Penn Highlands Healthcare shares the ABCs of RSV | Tri-County Sunday

Just when parents and guardians of young children could begin to breathe a sigh of relief that the COVID-19 pandemic posed less of a threat to their children’s health, an old familiar virus began to take hold of young people. children. In hospitals from coast to coast, emergency rooms and pediatric inpatient beds are filled with children with respiratory syncytial virus infection commonly known as RSV. In fact, some regions are approaching peak seasonal levels.

What is RSV?

Respiratory syncytial virus, or RSV, is a common respiratory virus that usually causes mild cold-like symptoms. Most people usually recover within a week or two. However, RSV can be serious in infants and the elderly. It is the most common cause of bronchiolitis (inflammation of the small airways in the lungs) and pneumonia in children under 1 year old.

“We typically see an increase in RSV cases in the winter, so this increase in cases is unusual,” said Thomas Sisk, MD, family physician at Penn Highlands Family Medicine in Finleyville, Pennsylvania. “The increase in cases could be due to the way the virus is spreading. Although contracted through respiratory droplets when people cough, sneeze or talk, much like the flu, RSV can live on surfaces and objects such as toys and clothing for hours.

What are the symptoms of RSV?

RSV symptoms are usually present within four to six days of infection. Common symptoms include:

  • Runny nose
  • Decreased appetite
  • To cough
  • To sneeze
  • Fever
  • Wheezing

RSV symptoms usually appear in stages and not all at once. In very young infants with RSV, the only symptoms may be irritability, decreased activity, and difficulty breathing.

“Almost all children will have had an RSV infection by their second birthday,” Dr Sisk said. “Most children were protected against RSV and other common viruses during the pandemic when they saw fewer people, were in less public places, and when they or those around them wore masks.”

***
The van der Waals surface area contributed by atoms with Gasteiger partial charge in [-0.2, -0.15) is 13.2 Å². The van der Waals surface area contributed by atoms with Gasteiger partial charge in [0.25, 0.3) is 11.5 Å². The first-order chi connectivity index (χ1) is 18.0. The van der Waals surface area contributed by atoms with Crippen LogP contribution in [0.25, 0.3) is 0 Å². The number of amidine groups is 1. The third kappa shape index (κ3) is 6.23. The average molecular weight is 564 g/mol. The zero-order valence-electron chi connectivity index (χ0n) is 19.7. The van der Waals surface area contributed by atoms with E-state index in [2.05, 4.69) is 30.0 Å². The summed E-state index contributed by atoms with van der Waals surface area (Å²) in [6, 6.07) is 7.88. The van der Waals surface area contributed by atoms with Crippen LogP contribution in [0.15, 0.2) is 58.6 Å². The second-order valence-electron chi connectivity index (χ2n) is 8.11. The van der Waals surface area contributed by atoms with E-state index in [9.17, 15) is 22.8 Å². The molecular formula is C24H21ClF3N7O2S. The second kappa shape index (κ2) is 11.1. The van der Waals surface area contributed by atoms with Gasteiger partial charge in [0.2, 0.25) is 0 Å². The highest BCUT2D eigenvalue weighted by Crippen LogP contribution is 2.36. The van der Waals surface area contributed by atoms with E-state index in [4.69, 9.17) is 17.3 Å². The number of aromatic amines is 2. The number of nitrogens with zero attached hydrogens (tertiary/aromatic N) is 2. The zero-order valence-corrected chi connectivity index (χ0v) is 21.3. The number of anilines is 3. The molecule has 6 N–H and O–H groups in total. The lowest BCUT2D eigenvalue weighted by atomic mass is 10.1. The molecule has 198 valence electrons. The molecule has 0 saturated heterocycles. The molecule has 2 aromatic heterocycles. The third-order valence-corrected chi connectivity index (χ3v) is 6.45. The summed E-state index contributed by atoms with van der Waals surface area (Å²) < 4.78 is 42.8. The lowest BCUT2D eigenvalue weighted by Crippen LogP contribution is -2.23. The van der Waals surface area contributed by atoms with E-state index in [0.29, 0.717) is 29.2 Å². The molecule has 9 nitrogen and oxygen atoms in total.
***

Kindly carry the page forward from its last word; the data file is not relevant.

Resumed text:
what is the treatement?

Since it is a virus, it will not respond to antibiotics. There is therefore no specific treatment. In mild cases, it’s about managing symptoms while the virus runs its course. Over-the-counter fever reducers, such as acetaminophen or ibuprofen, will help manage fever and pain. Both children and adults should drink fluids to prevent dehydration. Additionally, doctors may prescribe oral steroids or an inhaler to help with breathing.

According to the Centers for Disease Control and Prevention, healthy adults and infants infected with RSV usually do not need hospitalization. But some people infected with RSV, especially the elderly and infants under 6 months old, may need to be hospitalized if they have trouble breathing or are dehydrated. In the most severe cases, a person may need supplemental oxygen or intubation (having a breathing tube inserted through the mouth and up to the airway) with mechanical ventilation (a machine to help a person breathe ). In most of these cases, hospitalization lasts only a few days.

What can you do to help prevent RSV?

It is important to follow the practices outlined below if you or a family member has cold symptoms:

  • Cover coughs and sneezes with a tissue or use your arm – not your hands.
  • Wash your hands often with soap and water for at least 20 seconds.
  • Avoid close contact, such as kissing, handshakes, and sharing cups and cooking utensils, with others.
  • Disinfect frequently touched surfaces such as doorknobs and mobile devices.

Ideally, people with cold-like symptoms should not interact with children at high risk of severe RSV disease, including premature infants, children under 2 years of age with chronic lung or heart disease, and children whose immune system is weakened.

Whether you need an appointment for a sick child, an immunization, or an annual physical exam, the primary care physicians at Penn Highlands Family Medicine can take care of your entire family. From infants to the elderly, family physicians see patients of all ages. And they are dedicated to caring for the whole person, with an emphasis on building ongoing personal relationships with patients to help them provide the most comprehensive care possible. For more information, visit www.phhealthcare.org/familymedicine.

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